Juliana Francis

As this year’s International Women’s Day rolls by, the focal discussion among women-focused groups were the strengthening and increasing of women’s participation and representation in Nigeria.

A comparative analysis of the 2019 and 2023 general elections showed that women’s participation in political positions was dropping.

To ensure more participation and representation, and to keep this conversation on the front burner, the Wole Soyinka Centre for Investigative Journalism (WSCIJ) and Centre for Journalism Innovation and Development (CJID) in commemoration of the 2023 International Women’s Day (IWD) on 8 March, organised a Twitter Space discussion.

The speakers harped on affirmative actions, constitutional provisions, and intentional media coverage crucial to addressing political gender inequality.

The speakers at the discussion titled ‘Nigeria media, political leadership, and women equity’ were Remi Sonaiya, 2015 Kowa past presidential candidate; Victoria Bamas, Editor- International Centre for Investigative Reporting (ICIR); Sadiq Umar Ashafa, Secretary – Women in Politics Forum (WIPF), Kaduna State, and Rommy Mom, President – Lawyers Alert. It was moderated by Kimberly Nwachukwu of Nigeria Info, Abuja.

The discussions fixated on how the media has engaged and reported Nigerian women’s participation in the 2023 elections.

The Deputy Director of the Journalism Program at the Centre for Journalism Innovation and Development (CJID), Busola Ajibola, welcoming speakers and listeners, mentioned that the discussion was important because of the poor women representation in leadership which has remained prevalent in Nigeria.

She said: “The gender disparity is a cause for concern because policies made without adequate representation of women may not address the socio-economic realities of women and children in the country. There was therefore a need for a call to action for all to embrace equity to help achieve gender equality in all spheres.”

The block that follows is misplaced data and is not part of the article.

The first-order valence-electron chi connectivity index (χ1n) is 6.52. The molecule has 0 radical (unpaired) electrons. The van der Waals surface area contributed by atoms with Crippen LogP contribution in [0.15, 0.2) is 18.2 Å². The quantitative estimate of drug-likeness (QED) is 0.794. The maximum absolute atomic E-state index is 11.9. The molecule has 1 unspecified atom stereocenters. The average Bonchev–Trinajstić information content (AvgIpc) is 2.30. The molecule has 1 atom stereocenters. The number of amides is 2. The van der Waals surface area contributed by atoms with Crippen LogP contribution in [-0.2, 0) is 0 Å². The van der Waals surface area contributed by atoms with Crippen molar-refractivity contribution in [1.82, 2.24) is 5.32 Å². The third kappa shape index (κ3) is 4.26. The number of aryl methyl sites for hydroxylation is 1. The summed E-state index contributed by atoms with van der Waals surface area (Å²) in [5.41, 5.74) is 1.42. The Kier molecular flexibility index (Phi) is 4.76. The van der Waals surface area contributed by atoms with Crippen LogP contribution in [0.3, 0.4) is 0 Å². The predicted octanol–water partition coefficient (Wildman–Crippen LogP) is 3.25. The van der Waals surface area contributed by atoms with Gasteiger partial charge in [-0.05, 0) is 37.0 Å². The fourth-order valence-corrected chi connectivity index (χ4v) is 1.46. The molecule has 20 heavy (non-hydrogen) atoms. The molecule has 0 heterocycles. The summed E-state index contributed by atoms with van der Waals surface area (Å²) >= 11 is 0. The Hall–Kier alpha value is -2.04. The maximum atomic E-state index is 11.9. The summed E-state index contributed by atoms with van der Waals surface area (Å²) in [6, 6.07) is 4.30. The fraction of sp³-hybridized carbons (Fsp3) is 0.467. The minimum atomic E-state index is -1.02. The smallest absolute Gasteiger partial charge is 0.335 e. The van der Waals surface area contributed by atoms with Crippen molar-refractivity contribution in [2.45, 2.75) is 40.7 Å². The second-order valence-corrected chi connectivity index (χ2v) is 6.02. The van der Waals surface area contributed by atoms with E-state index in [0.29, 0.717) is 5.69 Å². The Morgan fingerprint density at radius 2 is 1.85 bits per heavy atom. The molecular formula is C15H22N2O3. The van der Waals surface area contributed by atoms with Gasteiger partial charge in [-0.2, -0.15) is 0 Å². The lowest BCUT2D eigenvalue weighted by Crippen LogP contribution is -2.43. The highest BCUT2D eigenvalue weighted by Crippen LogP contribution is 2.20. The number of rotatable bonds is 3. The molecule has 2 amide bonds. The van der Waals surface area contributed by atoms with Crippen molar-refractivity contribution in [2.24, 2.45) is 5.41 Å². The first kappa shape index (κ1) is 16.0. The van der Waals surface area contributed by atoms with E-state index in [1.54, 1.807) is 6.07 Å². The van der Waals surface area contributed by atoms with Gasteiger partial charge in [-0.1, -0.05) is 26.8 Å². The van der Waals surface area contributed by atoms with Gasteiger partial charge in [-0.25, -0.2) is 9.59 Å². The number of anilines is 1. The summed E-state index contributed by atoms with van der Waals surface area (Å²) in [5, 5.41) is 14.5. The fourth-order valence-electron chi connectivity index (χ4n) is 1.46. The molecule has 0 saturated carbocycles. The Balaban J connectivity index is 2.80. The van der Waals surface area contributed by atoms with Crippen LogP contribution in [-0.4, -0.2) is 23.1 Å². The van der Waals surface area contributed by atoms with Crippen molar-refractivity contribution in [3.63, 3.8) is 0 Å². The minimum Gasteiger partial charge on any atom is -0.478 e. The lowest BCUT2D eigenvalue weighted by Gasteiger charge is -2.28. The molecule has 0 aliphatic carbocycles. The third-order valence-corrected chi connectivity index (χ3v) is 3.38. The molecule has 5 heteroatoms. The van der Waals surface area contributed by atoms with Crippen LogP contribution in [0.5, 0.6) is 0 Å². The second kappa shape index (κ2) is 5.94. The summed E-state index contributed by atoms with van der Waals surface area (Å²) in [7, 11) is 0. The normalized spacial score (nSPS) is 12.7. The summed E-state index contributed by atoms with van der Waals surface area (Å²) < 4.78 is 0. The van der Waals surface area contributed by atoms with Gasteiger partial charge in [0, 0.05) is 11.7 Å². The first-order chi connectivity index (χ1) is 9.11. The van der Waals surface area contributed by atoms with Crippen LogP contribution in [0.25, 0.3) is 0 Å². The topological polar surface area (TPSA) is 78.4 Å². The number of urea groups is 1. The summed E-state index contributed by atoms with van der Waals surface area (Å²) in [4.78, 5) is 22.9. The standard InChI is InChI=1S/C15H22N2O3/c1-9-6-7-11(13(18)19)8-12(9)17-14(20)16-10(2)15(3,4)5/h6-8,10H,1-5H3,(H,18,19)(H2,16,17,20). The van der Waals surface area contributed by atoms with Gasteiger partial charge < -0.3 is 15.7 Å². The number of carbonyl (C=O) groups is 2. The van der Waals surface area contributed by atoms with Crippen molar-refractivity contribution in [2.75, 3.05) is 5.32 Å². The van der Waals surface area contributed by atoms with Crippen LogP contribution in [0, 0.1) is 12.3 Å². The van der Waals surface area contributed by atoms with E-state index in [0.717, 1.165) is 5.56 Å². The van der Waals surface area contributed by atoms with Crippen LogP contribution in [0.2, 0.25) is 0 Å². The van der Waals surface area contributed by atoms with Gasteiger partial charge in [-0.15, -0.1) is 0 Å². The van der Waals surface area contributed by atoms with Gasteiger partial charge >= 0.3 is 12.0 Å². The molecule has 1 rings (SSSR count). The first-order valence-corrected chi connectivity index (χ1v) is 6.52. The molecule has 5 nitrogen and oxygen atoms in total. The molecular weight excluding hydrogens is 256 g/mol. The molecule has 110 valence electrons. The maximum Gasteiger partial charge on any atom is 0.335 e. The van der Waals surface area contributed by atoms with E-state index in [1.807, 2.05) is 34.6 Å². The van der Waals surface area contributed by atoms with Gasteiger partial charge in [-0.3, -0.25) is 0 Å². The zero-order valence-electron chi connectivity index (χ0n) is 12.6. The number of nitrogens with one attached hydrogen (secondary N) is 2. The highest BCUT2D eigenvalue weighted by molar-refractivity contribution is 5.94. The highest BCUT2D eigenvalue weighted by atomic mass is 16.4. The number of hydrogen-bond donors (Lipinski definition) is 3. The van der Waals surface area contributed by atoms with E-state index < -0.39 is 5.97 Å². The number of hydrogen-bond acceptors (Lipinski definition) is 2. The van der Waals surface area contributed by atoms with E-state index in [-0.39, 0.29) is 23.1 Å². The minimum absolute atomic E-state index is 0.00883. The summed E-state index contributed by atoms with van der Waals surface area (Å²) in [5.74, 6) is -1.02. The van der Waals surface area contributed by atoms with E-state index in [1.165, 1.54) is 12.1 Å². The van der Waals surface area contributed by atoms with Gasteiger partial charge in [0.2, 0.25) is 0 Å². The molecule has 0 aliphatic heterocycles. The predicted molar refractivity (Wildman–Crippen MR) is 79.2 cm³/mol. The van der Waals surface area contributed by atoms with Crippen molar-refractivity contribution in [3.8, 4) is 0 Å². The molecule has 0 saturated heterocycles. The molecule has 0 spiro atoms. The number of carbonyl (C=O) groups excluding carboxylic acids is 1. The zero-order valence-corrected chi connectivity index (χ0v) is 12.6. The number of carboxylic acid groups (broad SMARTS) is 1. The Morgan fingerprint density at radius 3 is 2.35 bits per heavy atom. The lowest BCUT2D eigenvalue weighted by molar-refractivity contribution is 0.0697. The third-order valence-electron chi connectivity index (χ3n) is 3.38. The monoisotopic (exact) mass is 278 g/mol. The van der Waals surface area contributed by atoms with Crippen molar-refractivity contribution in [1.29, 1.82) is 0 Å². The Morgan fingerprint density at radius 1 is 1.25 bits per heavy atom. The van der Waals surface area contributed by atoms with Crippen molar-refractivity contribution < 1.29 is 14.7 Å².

Sonaiya, who said that she was getting tired of the repeated cliche of the subject matter, questioned why it was taking too long to see any development in women’s participation in politics.

She said: “I feel there’s going to be fewer women in the national assembly because of the prevailing condition. When merit and capacities become the criteria for governance in Nigeria, I believe women will show up. But this system of rigging, violence and godfatherism is affecting women. Across the world, women are heading important positions. Nigerian women are knowledgeable everywhere, but what is keeping them down? Nigeria women are saying we can’t be part of this and men who are interested in rigging do not even want women there. We must engage our minds on these issues.  We seem to be regressing because those who are supposed to bring their talents are relegated because of the culture of rigging and violence entrenched in the system. Let’s us provide a level playing ground for our women and men.”